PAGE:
Step-By-Step Capture One: X-Rite ColorChecker Tutorial

if you are looking for a step-by-step tutorial that shows you how to use the X-Rite ColorChecker Passport with Capture One software, then you will have to check this out.

X-Rite has recently released a beta version of their software that is compatible with Capture One, unfortunately the video tutorial they created lacks a few important details. In this video and article I will walk you through step-by-step how to create an ICC profile you can use in Capture One.

The first step is to make sure you download the correct version of the software, Color Checker Camera Calibration ICC v1.2.0 at the time of this article. Once you have the software installed on your computer you will need to take a shot of the ColorChecker Passport in the lighting environment you intend to create a profile for.

Once you have an image of the X-Rite ColorChecker Passport imported into Capture One choose, ICC profile: no color correction and for curve choose: linear response.

Then export the image with the following settings. Tiff 16 bit, ICC embedded camera profile and resolution 300 px/in.

You can then drag and drop the exported tiff file into the X-Rite color calibration software and create an ICC profile you can use in Capture One. Before you export the tiff file make sure you name it something that makes sense and that you will remember.

The next step is to close Capture One and the re-open the software so you can access the new color profile. Look under ICC profile: (other) for the new custom profile you just named.

Choose the new ICC profile and experiment with the curve setting and the other adjustments, you may also want to compare the custom profile with the generic profile Capture One creates and see which one you prefer.

You may find that you prefer the out of the box Capture One profile over the X-Rite custom color profile. Try both and let me know what you prefer in the comment box below.

Log in or register to post comments


Lenzy Ruffin's picture

There's one thing I'm not clear on, Craig. Is this a process that I would do once for every photo session where I wanted to use the X Rite for color correction?...meaning that over time, I'd end up with dozens of ICC profiles?

Yin Ze's picture

yes. I used to use passport software during my time with Lightroom and the ICC profiles would really clutter up the process. I wish Phase1 and Xrite would team up so this process is one-click. Especially since the trouble you go through yields slightly better/worse results.

Yin Ze's picture

Please get Usmen Dawod to follow up with "Why Can't X-Rite Just Give Us a Flip-Out ColorChecker?" article that's pinned to the home page for the next 760 ICC profiles.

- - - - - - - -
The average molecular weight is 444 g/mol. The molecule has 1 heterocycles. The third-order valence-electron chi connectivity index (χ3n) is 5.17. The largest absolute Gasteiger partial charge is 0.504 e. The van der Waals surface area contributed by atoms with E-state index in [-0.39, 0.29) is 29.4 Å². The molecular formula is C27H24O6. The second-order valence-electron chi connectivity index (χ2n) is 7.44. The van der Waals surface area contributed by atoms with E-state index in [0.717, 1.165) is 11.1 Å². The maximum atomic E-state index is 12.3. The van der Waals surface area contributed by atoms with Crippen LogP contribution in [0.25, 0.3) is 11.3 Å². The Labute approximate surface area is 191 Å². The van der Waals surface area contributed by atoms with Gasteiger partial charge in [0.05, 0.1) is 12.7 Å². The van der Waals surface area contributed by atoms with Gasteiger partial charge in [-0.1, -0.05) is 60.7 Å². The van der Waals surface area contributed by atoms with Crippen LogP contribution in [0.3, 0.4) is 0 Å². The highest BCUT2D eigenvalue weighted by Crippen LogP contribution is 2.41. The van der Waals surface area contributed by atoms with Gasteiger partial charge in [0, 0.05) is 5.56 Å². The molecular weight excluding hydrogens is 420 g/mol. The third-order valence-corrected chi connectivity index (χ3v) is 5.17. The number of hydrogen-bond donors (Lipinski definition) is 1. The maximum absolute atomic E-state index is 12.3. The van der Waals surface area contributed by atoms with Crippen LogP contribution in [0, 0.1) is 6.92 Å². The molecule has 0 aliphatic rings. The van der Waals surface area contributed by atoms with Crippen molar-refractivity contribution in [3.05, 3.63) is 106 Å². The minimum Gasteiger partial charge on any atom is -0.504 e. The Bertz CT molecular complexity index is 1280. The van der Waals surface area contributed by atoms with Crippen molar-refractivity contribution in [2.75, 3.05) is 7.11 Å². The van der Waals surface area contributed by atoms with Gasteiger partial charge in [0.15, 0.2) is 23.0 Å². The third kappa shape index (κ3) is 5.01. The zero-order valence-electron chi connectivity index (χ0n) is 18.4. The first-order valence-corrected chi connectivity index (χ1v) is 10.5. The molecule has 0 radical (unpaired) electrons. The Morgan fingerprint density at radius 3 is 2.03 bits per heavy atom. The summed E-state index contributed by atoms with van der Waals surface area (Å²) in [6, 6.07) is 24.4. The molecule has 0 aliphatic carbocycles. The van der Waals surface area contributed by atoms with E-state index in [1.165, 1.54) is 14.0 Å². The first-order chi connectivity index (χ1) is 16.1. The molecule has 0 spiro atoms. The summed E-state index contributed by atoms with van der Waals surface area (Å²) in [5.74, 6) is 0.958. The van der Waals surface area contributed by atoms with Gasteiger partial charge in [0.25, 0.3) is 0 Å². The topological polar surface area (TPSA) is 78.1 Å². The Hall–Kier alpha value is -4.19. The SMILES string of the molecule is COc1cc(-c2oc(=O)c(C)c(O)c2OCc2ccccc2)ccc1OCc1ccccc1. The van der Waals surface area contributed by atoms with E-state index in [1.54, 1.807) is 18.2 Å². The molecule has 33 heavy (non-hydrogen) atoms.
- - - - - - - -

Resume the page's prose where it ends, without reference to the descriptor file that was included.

Michael Comeau's picture

This honestly seems like a real pain in the ass, with all the variations you could have with different lighting setups and things. I'll stick to my boring Lastolite card...

Alex Kroke's picture

I have done it a few times this on art reproductions, but most of the time the ICC profile in C1P are so good that i don't see any different.
Lightroom has more reason to use it since adobe profiles are always flat and needs tweaking

Ernesto Del Aguila's picture

I just tested this on my X-T3 and saw no difference between Capture One and the ColorChecker profile. I'll have to test my Canon 5DMKIV but thinking I'll get a similar result. Capture one profiles are really good!

Karl Petersson's picture

Unfortunately there are several reports on export issues in the current v 12 for when exporting this and some other formats and it would be great if Phase One would put some effort into sorting this out rather then plugging this function when it does not work on all OS.

Michael Kormos's picture

I've tried using the color checker multiple times, especially in color-sensitive work such as commercial clothing shoots. I'd shoot the color-checker once my lighting was setup in the studio, and then create a custom color profile and apply it to every image from that shoot.

I gotta be honest though, I have noticed minimal difference between the color checker appraoch vs. just a plain old gray card. There was a slight hue difference in the reds, but it was so small, it might as well have been negligible. I have since given up on trying to use that approach. I have found that the stock camera calibration in sRGB and a gray card will give you very accurate results.

I can see this being useful in a process where color is controlled from the photography, to post production, and all the way to printing. I just don't see many industries using this method. Most retouching is outsourced, and so is printing. I'm having a hard time believing anyone maintains custom color profiles throughout the whole pipeline.

I'm having the same thoughts about the monitor calibrators. I've had them, used them, but in the end found the stock settings to be just fine.

Both of those products are good at marketing though, so I'll give them that :-)

Karl Petersson's picture

I have used the colorchecker (xrite not datacolor) and I have achieved much better profiles then the canned ones ( I had to export the tiff from v11). There is of course a specific usage of this but when control of the color rendering is of importance this can be critical, I am mainly working in food and there I have found this a substantial aid in getting better color. this is an area where control is important but I am surprised that you find canned profiles better for display. If done correctly it is a world off difference but it is important to do this to right settings and with color critical equipment.